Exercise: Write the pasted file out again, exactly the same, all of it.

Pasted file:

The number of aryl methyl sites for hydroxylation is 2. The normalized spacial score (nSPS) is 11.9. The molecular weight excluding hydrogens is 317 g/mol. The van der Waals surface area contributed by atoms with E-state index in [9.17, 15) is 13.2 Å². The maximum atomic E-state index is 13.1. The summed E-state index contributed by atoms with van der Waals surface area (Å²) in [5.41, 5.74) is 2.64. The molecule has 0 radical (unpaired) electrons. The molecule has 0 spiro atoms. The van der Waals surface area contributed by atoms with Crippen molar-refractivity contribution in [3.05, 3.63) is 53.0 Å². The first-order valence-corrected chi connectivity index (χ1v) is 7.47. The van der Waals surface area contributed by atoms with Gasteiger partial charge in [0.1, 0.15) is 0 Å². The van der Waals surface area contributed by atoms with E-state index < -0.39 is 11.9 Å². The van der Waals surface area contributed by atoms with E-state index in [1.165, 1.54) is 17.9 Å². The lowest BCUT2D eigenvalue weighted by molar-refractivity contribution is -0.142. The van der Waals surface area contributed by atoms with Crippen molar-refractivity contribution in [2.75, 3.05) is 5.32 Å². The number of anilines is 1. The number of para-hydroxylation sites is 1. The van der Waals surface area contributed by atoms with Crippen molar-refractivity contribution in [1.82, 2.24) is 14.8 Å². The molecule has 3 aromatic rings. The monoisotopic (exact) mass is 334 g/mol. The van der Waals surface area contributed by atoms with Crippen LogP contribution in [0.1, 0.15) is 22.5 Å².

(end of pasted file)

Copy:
The number of aryl methyl sites for hydroxylation is 2. The normalized spacial score (nSPS) is 11.9. The molecular weight excluding hydrogens is 317 g/mol. The van der Waals surface area contributed by atoms with E-state index in [9.17, 15) is 13.2 Å². The maximum atomic E-state index is 13.1. The summed E-state index contributed by atoms with van der Waals surface area (Å²) in [5.41, 5.74) is 2.64. The molecule has 0 radical (unpaired) electrons. The molecule has 0 spiro atoms. The van der Waals surface area contributed by atoms with Crippen molar-refractivity contribution in [3.05, 3.63) is 53.0 Å². The first-order valence-corrected chi connectivity index (χ1v) is 7.47. The van der Waals surface area contributed by atoms with Gasteiger partial charge in [0.1, 0.15) is 0 Å². The van der Waals surface area contributed by atoms with E-state index < -0.39 is 11.9 Å². The van der Waals surface area contributed by atoms with E-state index in [1.165, 1.54) is 17.9 Å². The lowest BCUT2D eigenvalue weighted by molar-refractivity contribution is -0.142. The van der Waals surface area contributed by atoms with Crippen molar-refractivity contribution in [2.75, 3.05) is 5.32 Å². The number of anilines is 1. The number of para-hydroxylation sites is 1. The van der Waals surface area contributed by atoms with Crippen molar-refractivity contribution in [1.82, 2.24) is 14.8 Å². The molecule has 3 aromatic rings. The monoisotopic (exact) mass is 334 g/mol. The van der Waals surface area contributed by atoms with Crippen LogP contribution in [0.1, 0.15) is 22.5 Å².